May 16 (Bloomberg) -- Police chased supporters of India’s Bharatiya Janata Party up gate posts and formed human chains to contain celebrations as the Narendra Modi-led alliance headed for the nation’s biggest electoral win in three decades.
“Hail Mother India, hail Modi,” roared thousands gathered at the BJP’s office in Gandhinagar, capital of the western state of Gujarat, over relentless drumming as Modi arrived waving a victory sign at the frenzied crowd.
The BJP and its allies lead in 335 of 543 seats up for grabs, the NDTV 24x7 television station reported, more than the 272 needed for a majority and set to win the most seats since its inception in 1980. Sonia Gandhi, leader of the ruling Congress, conceded defeat as the party headed for its worst-ever performance since India’s independence in 1947.
“I believe Modi when he says good times are here,” said Rajesh Sharma, a 45-year-old taxi driver, who stopped his vehicle outside the BJP headquarters in New Delhi and switched off his mobile phone so that his employer couldn’t reach him, while he ate sweets distributed by party workers.
The son of a tea-seller, Modi, 63, campaigned on a pledge to revive Asia’s third-biggest economy, downplaying concerns that he would push a pro-Hindu agenda and quash minority rights. He traveled more than 300,000 kilometers (186,000 miles) since September and used holograms to appear at 1,300 events to attract 100 million first-time voters, according to a BJP official.
“India has won!,” Modi said in a Twitter message, which was retweeted more than 59,000 times. Television images showed him in his home state of Gujarat touching the feet of his mother as she applied a streak of sacred vermilion powder on his forehead, a traditional blessing in India.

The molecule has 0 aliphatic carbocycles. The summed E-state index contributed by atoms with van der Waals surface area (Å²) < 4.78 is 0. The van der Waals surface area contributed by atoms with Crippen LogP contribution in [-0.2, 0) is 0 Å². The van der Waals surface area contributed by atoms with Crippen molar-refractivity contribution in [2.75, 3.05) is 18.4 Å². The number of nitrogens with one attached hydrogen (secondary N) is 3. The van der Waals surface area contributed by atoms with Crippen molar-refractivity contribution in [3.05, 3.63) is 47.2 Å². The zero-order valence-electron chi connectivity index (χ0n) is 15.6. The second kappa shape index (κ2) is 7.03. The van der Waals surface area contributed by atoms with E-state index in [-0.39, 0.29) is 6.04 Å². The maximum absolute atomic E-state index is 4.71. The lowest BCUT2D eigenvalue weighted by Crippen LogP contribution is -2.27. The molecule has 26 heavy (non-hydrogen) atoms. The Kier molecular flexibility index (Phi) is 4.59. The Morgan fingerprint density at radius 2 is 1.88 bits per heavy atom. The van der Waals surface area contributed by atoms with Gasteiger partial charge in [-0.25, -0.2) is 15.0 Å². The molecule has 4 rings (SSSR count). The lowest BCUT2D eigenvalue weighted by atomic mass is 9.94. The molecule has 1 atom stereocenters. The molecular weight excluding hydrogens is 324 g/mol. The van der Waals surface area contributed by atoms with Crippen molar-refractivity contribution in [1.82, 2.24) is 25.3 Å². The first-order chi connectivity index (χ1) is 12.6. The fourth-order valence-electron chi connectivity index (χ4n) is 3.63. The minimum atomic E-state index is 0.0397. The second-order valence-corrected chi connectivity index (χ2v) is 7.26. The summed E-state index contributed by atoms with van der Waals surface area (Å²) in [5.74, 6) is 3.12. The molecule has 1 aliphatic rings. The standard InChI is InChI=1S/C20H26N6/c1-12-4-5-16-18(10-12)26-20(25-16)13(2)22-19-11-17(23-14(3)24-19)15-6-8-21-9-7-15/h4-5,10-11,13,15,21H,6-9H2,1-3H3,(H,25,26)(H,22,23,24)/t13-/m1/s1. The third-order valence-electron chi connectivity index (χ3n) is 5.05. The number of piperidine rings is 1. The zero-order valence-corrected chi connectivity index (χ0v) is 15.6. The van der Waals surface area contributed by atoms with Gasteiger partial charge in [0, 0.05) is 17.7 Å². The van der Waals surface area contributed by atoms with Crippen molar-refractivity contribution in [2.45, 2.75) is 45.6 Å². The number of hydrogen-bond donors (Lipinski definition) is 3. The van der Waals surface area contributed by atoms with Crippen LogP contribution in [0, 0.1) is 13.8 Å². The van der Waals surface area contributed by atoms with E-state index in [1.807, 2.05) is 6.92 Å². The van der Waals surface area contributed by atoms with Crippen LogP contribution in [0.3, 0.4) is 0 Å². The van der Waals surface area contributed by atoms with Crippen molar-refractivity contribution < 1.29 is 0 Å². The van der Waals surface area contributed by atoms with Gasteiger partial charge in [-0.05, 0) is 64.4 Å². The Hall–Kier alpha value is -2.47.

Later in the day, he thanked his supporters in Vadodara, Gujarat, in his first speech after sweeping toward victory. Vadodara is one of two constituencies from where he contested the polls and won.
“The heat and dust of elections are over and the verdict is out,” he said. “The verdict tells us that we have to carry India forward.”
At the BJP’s Delhi headquarters, a truck spewed confetti and flowers into the air, artists painted elephants with the BJP’s lotus insignia, and loudspeakers blared religious hymns. In Gandhinagar women in crimson saris danced undaunted by the 40 degree-Celsius (104 degree Fahrenheit) heat.
“India will become like a Western country,” Raunak Patel, 20, said as supporters tussled over Modi-emblazoned T-shirts and children climbed trees for a better view of him outside the BJP office in Gandhinagar.
Earlier today in New Delhi Congress officials briefed about 50 reporters at the deserted party headquarters. Banners had been removed and photographs of Rahul Gandhi, the 43-year-old scion of India’s foremost political dynasty who’d led the party’s campaign, were nowhere to be seen.
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